Above: Library, Harvard Divinity School, 1900
Image Source = Library of Congress
Reproduction Number = LC-DIG-det-4a08542
DOUGLAS LETELL RIGHTS (SEPTEMBER 11, 1891-DECEMBER 1, 1956)
U.S. Moravian Minister, Scholar, and Hymn Writer
Douglas LeTell Rights, born in Salem (now Winston-Salem), North Carolina, on September 11, 1891, was a minister and a scholar. The saint’s mother was Emma Jones Rights. His father was George Hanes Rights, editor of The Union Republican, a local newspaper. Our saint attended local schools, graduating from Salem Boys School in 1905, at age 14. Eight years later he graduated from the University of North Carolina with an A.B. degree. Two years of study at the Moravian Theological Seminary, Bethlehem, Pennsylvania, ended with graduation in 1915. Then Rights studied for a year at Harvard Divinity School, graduating with a Bachelor of Sacred Theology degree in 1916.
Above: Twin City Daily Sentinel, Winston-Salem, North Carolina, October 9, 1916, Page 2
Accessed via newspapers.com
Then his ministerial career began. Rights, ordained in October 16, became the pastor of the First Moravian Church, Greensboro, North Carolina, serving until 1918, when he left to become a chaplain in the United States Army. That service ended the following year, when our saint became the pastor of Trinity Moravian Church, Winston-Salem, North Carolina. He remained there until his death (1956). During his tenure church membership increased from about 200 to more than 850.
Above: Indianapolis Star, Indianapolis, Indiana, May 18, 1920, Page 7
Accessed via newspapers.com
Rights married Cecil Leona Burton (1894-1977) on June 15, 1920. The couple had five children. Two sons, Burton, and Henry, became Moravian ministers. Douglas (1922) died in infancy, George (1928-1951) died in the Korean War, and Eleanor (Rights Roller) revised one of her father’s hymn texts in 1991.
Above: Gastonia Gazette, June 28, 1957, Page 8
Accessed via newspapers.com
Our saint had a lifelong interest in Native Americans. Over time his collection of artifacts became quite large and he became an authority on native peoples of North Carolina. Rights also founded and served as the first President of the Archaeological Society of North Carolina (1933-1991), a predecessor of the North Carolina Archaeological Society. His articles and books relative to indigenous peoples included the following:
- Traces of the Indian in Piedmont North Carolina (1924);
- A Voyage Down the Yadkin-Great Peedee River (1929);
- “The Trading Path to the Indians,” in The North Carolina Historical Review, October 1931; and
- The American Indian in North Carolina (1947).
Our saint also studied the history of the Moravian Church. Many of his sources were in German, a language he read. Rights, the Archivist of the Southern Province of the Moravian Church in America from 1950 to his death (1956), wrote about Moravian history in the Tar Heel State also:
- The Beginning of Bethabara, in Wachovia, the First Moravian Settlement in North Carolina (1953); and
- The Records of the Moravian Church in North Carolina, Volume VIII: 1823-1837 (1954), as editor.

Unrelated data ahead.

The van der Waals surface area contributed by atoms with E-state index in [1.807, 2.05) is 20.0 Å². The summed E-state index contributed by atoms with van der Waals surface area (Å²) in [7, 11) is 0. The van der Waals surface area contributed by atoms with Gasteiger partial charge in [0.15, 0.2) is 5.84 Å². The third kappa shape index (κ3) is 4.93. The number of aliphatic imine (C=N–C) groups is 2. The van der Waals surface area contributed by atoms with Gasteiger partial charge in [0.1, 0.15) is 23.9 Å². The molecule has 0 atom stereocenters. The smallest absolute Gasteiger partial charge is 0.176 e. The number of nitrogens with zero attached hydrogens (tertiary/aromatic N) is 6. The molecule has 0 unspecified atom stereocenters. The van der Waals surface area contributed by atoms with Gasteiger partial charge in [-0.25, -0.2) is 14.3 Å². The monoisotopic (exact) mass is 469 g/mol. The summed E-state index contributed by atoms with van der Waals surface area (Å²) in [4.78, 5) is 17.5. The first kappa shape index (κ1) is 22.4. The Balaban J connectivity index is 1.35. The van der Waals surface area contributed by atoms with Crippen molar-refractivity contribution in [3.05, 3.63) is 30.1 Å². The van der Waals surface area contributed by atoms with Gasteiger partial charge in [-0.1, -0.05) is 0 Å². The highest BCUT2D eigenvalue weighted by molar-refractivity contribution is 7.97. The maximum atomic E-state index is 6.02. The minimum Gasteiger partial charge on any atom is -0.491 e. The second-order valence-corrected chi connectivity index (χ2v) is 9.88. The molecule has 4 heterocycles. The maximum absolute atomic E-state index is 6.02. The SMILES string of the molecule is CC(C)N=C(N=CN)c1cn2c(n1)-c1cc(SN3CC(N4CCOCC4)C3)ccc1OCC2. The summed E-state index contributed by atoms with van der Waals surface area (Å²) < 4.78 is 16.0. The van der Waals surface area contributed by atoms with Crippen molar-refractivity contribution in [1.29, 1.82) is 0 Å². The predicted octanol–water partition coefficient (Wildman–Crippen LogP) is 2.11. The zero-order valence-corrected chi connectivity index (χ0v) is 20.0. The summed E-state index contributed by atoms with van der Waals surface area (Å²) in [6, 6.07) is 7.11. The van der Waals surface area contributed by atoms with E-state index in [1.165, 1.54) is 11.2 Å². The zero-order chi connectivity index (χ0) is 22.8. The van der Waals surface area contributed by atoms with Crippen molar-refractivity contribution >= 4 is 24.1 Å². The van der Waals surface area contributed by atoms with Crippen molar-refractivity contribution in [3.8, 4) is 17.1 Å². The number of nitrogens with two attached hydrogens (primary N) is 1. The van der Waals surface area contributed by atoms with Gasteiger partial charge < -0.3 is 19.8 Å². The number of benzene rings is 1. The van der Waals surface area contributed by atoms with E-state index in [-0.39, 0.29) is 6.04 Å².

Rights had varied interests, as his affiliations indicated. In addition to the groups I have named already, he belonged to, among others, the American Legion, the Freemasons, The Wachovia Historical Society, the Boy Scouts of America, and The North Carolina Literary and Historical Association. The Moravian College and Theological Seminary awarded our saint the honorary Doctor of Divinity degree in 1947.
World peace was among our saint’s interests. The former Army chaplain (1918-1919) considered war to be a “dangerous disease.” Rights considered promoting peace via Christianity to be a duty. He proposed a lecture series, whereby world leaders would speak of ways of creating peace, to Harvard University. Our saint made the first contribution to the endowment for the lecture series. The first lectures occurred in 1960.
Rights also wrote hymns. I found two such texts, both under copyright protection as of 2004, in the Moravian Book of Worship (1995). One hymn was “Veiled in Darkness Judah Lay” (1915), an Advent text, originated during World War I, the conflict which informed the references to “our dark night” and the song of the angels who appeared to the shepherds outside Bethlehem. The committee which prepared the Moravian Book of Worship included the text as our saint’s daughter, Eleanor Rights Roller, had altered it in 1991. In 1956 Bessie Whittington Pfohl, wife of Bishop J. Kenneth Pfohl, asked Rights to compose a hymn appropriate for the transition from one year to another. The result was “With Praises and Thanksgiving” (1956). Every year the Pfohls hosted a New Year’s gathering at their home in Winston-Salem. They debuted the new hymn at the 1957 event.
The days are swiftly passing, time is not ours to hold,
Rights wrote in that hymn. On November 15, 1956, the synod of the Southern Province chose him as its next bishop. At the time our saint was recovering from a heart attack. Certainly those who chose him to serve as a bishop expected him to complete the process of recovery. Rights died on December 1, 1956, however, so he never joined the ranks of Moravian bishops. Nevertheless, he left a great legacy.
KENNETH RANDOLPH TAYLOR
JULY 15, 2015 COMMON ERA
THE FEAST OF RUTH, ANCESTOR OF KING DAVID
THE FEAST OF SAINT BONAVENTURE, THEOLOGIAN
Holy and righteous God, you created us in your image.
Grant us grace to contend fearlessly against evil and make no peace with oppression.
Help us, like your servant Douglas LeTell Rights,
to work for justice among people and nations,
to the glory of your name, through Jesus Christ,
our Savior and Lord, who lives and reigns with you
and the Holy Spirit, one God, now and forever. Amen.
–Adapted from Evangelical Lutheran Worship (2006), page 60